The Cost of Cosby

It’s not that hard to become almost inured to the reality that we’ve always had sexual predators in our society. In every society. The real shock–and rationale for hope–is having victims summoning the public courage to speak out. It’s exactly what predators never expect.

But of all those marquee names–from Harvey Weinstein to Kevin Spacey–the worst example, by far, has been Bill Cosby. He wasn’t just a prominent show business personality who was rich, entitled and assaultive. But he was also somebody we needed for our racial tinderbox society. He reminded black-and-white audiences that we had much more in common than in conflict.

His comedy–from early Philly nightclub stand-ups while he was still attending Temple University to movies, syndicated TV shows and national tours–was universal. He didn’t traffic in the gratuitously vulgar or raw or political cheap shots. His humor was as universal as a “Fat Albert” cartoon or a “Noah’s Ark” biblical riff. He defied racial stereotypes and played a funny, empathetic, middle-class physician dad on “The Cosby Show.”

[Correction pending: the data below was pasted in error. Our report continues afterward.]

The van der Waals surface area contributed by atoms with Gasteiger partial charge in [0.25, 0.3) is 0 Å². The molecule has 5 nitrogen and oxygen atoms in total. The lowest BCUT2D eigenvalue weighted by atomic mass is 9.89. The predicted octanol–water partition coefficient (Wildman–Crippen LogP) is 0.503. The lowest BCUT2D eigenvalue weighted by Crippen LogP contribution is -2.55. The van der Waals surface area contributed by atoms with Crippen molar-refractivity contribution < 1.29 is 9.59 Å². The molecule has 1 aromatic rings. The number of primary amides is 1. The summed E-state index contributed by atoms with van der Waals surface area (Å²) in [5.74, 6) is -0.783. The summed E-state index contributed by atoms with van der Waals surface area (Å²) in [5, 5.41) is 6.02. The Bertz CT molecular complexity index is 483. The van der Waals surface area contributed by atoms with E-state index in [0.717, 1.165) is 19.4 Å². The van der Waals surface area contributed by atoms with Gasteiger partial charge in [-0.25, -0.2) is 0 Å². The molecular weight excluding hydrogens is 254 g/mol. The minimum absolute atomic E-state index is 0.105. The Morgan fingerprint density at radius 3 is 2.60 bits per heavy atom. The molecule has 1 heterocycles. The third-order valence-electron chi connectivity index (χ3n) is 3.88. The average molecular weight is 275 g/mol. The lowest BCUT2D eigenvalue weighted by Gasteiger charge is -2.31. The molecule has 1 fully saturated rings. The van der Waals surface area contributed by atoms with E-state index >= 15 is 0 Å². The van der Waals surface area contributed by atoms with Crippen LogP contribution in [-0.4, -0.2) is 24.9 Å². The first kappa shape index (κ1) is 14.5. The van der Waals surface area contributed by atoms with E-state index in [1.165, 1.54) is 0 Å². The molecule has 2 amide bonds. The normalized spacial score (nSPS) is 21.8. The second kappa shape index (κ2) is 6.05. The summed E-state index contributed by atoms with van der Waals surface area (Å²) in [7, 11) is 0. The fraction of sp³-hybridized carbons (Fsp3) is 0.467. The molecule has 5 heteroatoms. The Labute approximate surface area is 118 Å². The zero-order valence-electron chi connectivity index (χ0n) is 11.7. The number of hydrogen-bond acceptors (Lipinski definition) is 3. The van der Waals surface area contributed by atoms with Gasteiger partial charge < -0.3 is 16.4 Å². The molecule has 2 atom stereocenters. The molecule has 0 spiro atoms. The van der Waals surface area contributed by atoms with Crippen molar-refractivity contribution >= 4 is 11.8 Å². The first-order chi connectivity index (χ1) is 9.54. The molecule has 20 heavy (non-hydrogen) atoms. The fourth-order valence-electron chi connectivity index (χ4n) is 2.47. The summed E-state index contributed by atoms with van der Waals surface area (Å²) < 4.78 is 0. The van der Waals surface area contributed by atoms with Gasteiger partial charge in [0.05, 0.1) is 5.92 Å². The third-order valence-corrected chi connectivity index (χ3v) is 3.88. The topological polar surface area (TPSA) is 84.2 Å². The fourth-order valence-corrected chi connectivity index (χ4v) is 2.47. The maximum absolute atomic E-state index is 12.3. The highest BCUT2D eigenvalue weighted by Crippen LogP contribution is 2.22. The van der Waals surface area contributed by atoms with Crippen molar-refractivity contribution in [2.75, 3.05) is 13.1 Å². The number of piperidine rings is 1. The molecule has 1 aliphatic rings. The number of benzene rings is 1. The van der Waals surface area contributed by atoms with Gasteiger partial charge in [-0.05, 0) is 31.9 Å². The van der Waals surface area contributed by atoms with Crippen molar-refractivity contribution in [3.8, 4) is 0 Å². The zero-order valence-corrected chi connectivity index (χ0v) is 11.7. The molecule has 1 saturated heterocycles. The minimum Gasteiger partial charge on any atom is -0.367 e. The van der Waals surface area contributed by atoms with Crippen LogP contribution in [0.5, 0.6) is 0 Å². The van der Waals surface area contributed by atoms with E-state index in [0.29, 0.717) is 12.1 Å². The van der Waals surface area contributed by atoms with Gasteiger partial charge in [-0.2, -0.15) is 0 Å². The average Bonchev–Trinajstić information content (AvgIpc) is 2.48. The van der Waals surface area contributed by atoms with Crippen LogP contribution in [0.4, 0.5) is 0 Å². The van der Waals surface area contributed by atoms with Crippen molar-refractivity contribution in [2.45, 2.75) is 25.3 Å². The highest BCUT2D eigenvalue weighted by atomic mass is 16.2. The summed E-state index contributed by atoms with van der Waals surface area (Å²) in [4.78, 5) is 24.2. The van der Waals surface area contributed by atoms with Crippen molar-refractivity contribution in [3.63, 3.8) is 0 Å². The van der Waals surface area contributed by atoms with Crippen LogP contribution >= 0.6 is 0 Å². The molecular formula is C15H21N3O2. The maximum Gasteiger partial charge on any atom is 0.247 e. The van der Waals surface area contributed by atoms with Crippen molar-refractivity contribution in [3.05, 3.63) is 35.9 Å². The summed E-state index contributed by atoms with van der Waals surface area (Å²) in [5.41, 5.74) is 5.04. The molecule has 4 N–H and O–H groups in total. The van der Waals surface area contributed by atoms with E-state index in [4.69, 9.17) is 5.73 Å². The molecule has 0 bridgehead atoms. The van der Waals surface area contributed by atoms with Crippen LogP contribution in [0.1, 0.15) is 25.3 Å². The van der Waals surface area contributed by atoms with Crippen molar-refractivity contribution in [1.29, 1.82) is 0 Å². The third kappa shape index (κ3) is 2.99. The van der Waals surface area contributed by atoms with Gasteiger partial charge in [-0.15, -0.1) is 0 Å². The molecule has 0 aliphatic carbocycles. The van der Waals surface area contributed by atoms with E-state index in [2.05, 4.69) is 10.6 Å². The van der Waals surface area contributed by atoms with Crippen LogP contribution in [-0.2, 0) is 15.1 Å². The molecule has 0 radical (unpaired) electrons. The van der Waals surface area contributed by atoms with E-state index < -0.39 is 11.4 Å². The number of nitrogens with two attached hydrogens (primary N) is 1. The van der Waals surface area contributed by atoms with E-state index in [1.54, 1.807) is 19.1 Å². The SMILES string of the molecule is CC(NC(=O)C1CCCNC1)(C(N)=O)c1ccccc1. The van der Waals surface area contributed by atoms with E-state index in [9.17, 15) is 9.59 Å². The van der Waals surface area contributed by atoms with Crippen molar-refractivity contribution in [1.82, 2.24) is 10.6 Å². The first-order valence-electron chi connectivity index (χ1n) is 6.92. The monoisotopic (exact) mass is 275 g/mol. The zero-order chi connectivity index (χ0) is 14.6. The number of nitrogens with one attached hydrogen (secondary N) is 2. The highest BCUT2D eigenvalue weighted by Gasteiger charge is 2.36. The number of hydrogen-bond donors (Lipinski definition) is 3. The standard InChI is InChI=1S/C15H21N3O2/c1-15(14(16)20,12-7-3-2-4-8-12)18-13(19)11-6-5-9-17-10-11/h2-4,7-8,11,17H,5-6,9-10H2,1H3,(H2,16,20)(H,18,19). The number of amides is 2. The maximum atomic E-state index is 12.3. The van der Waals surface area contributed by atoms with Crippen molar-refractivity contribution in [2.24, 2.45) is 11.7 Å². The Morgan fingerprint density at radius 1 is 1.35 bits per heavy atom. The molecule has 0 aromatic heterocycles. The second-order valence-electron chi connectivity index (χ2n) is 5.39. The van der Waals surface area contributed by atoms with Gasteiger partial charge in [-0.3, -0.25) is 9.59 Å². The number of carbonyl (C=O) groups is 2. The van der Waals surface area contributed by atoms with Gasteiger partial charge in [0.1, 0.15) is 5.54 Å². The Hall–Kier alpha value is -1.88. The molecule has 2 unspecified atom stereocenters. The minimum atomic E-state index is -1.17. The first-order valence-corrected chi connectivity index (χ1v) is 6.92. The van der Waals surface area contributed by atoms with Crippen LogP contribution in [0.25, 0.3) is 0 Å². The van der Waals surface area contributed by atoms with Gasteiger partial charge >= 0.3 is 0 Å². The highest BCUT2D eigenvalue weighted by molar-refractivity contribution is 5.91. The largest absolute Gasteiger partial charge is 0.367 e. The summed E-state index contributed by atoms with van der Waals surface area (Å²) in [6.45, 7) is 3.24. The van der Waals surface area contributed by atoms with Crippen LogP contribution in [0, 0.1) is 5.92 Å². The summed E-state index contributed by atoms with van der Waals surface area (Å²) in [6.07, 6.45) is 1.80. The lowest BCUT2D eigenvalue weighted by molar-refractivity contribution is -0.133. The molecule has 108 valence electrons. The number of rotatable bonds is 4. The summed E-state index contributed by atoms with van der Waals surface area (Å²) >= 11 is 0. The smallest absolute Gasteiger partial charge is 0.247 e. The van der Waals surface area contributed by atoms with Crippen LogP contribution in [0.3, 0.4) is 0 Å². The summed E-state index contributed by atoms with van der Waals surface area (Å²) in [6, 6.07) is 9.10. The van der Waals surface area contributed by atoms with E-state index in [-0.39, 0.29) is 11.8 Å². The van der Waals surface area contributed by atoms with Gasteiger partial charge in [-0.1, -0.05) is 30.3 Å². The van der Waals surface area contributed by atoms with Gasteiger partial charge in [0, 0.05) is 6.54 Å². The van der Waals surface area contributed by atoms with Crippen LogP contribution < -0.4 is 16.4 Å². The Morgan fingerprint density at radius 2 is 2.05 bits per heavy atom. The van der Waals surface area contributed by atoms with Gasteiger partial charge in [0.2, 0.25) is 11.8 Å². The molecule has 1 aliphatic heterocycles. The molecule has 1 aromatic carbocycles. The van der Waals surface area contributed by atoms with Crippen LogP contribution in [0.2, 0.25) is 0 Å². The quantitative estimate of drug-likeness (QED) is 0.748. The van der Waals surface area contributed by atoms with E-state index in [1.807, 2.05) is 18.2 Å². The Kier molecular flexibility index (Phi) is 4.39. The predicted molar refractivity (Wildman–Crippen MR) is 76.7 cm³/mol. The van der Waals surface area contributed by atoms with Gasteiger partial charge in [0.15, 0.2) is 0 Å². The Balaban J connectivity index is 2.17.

Now, at 81 and legally blind, he is the first celebrity of the #MeToo era to be locked up for his predatory ways. His life is over, but the harm he caused has lingered long over the years. He waived his right to address the court after his sentencing. No apology for anything.

Bill Cosby was never who we thought he was and wanted him to be, and that’s the ultimate tragedy. America wanted–and needed–Dr. Huxtable, who was really Mr. Hyde.

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